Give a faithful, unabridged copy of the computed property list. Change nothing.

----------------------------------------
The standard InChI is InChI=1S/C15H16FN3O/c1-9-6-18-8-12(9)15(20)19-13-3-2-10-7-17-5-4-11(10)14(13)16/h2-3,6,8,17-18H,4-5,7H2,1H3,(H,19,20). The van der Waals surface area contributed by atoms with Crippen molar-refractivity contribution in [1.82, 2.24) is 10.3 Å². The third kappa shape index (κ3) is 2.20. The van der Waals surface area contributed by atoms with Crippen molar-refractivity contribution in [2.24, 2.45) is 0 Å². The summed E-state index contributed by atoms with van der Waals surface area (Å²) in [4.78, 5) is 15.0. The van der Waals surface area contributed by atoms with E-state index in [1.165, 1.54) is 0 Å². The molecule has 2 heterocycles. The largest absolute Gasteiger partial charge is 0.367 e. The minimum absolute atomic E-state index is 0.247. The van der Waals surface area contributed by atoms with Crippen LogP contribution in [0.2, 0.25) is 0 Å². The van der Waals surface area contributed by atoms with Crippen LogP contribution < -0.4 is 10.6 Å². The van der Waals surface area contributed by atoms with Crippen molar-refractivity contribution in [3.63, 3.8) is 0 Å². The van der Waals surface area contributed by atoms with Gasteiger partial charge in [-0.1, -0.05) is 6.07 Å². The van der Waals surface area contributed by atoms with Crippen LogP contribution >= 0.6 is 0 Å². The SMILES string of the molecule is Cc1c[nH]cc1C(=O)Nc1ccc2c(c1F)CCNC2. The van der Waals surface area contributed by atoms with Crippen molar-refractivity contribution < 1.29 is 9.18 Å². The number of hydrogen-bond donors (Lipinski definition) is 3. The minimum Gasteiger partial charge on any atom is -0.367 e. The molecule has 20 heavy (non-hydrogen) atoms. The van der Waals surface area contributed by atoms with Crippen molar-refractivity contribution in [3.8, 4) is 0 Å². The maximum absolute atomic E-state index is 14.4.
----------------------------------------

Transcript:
The standard InChI is InChI=1S/C15H16FN3O/c1-9-6-18-8-12(9)15(20)19-13-3-2-10-7-17-5-4-11(10)14(13)16/h2-3,6,8,17-18H,4-5,7H2,1H3,(H,19,20). The van der Waals surface area contributed by atoms with Crippen molar-refractivity contribution in [1.82, 2.24) is 10.3 Å². The third kappa shape index (κ3) is 2.20. The van der Waals surface area contributed by atoms with Crippen molar-refractivity contribution in [2.24, 2.45) is 0 Å². The summed E-state index contributed by atoms with van der Waals surface area (Å²) in [4.78, 5) is 15.0. The van der Waals surface area contributed by atoms with E-state index in [1.165, 1.54) is 0 Å². The molecule has 2 heterocycles. The largest absolute Gasteiger partial charge is 0.367 e. The minimum absolute atomic E-state index is 0.247. The van der Waals surface area contributed by atoms with Crippen LogP contribution in [0.2, 0.25) is 0 Å². The van der Waals surface area contributed by atoms with Crippen LogP contribution < -0.4 is 10.6 Å². The van der Waals surface area contributed by atoms with Crippen molar-refractivity contribution in [3.63, 3.8) is 0 Å². The van der Waals surface area contributed by atoms with Gasteiger partial charge in [-0.1, -0.05) is 6.07 Å². The van der Waals surface area contributed by atoms with Crippen LogP contribution >= 0.6 is 0 Å². The SMILES string of the molecule is Cc1c[nH]cc1C(=O)Nc1ccc2c(c1F)CCNC2. The van der Waals surface area contributed by atoms with Crippen molar-refractivity contribution < 1.29 is 9.18 Å². The number of hydrogen-bond donors (Lipinski definition) is 3. The minimum Gasteiger partial charge on any atom is -0.367 e. The molecule has 20 heavy (non-hydrogen) atoms. The van der Waals surface area contributed by atoms with Crippen molar-refractivity contribution in [3.8, 4) is 0 Å². The maximum absolute atomic E-state index is 14.4.